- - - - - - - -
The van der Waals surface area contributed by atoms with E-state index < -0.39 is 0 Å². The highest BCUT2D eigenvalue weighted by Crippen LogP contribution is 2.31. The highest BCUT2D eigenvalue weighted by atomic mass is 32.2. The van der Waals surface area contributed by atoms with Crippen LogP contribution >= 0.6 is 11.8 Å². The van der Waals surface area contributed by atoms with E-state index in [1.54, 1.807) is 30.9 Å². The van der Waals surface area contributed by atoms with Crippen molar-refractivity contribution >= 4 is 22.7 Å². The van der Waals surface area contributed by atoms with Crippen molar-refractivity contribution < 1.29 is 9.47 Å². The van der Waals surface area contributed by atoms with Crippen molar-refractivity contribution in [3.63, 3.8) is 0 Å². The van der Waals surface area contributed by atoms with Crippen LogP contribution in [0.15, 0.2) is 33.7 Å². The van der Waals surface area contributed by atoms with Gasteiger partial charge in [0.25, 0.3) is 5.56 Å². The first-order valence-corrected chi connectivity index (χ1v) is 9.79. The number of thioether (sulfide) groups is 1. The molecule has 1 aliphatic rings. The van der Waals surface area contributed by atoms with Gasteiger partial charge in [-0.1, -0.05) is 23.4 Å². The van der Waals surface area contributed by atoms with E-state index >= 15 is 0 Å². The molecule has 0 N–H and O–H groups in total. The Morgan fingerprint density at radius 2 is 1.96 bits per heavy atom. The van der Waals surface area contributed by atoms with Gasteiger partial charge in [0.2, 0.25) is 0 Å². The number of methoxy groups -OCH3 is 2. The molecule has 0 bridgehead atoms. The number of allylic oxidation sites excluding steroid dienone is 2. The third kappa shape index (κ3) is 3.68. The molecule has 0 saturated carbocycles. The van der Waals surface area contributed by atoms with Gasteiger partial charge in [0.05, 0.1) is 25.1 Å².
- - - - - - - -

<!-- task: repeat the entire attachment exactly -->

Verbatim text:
The van der Waals surface area contributed by atoms with E-state index < -0.39 is 0 Å². The highest BCUT2D eigenvalue weighted by Crippen LogP contribution is 2.31. The highest BCUT2D eigenvalue weighted by atomic mass is 32.2. The van der Waals surface area contributed by atoms with Crippen LogP contribution >= 0.6 is 11.8 Å². The van der Waals surface area contributed by atoms with E-state index in [1.54, 1.807) is 30.9 Å². The van der Waals surface area contributed by atoms with Crippen molar-refractivity contribution >= 4 is 22.7 Å². The van der Waals surface area contributed by atoms with Crippen molar-refractivity contribution < 1.29 is 9.47 Å². The van der Waals surface area contributed by atoms with Crippen molar-refractivity contribution in [3.63, 3.8) is 0 Å². The van der Waals surface area contributed by atoms with Crippen LogP contribution in [0.15, 0.2) is 33.7 Å². The van der Waals surface area contributed by atoms with Gasteiger partial charge in [0.25, 0.3) is 5.56 Å². The first-order valence-corrected chi connectivity index (χ1v) is 9.79. The number of thioether (sulfide) groups is 1. The molecule has 1 aliphatic rings. The van der Waals surface area contributed by atoms with Gasteiger partial charge in [-0.1, -0.05) is 23.4 Å². The van der Waals surface area contributed by atoms with E-state index >= 15 is 0 Å². The molecule has 0 N–H and O–H groups in total. The Morgan fingerprint density at radius 2 is 1.96 bits per heavy atom. The van der Waals surface area contributed by atoms with Gasteiger partial charge in [0.2, 0.25) is 0 Å². The number of methoxy groups -OCH3 is 2. The molecule has 0 bridgehead atoms. The number of allylic oxidation sites excluding steroid dienone is 2. The third kappa shape index (κ3) is 3.68. The molecule has 0 saturated carbocycles. The van der Waals surface area contributed by atoms with Gasteiger partial charge in [0.05, 0.1) is 25.1 Å².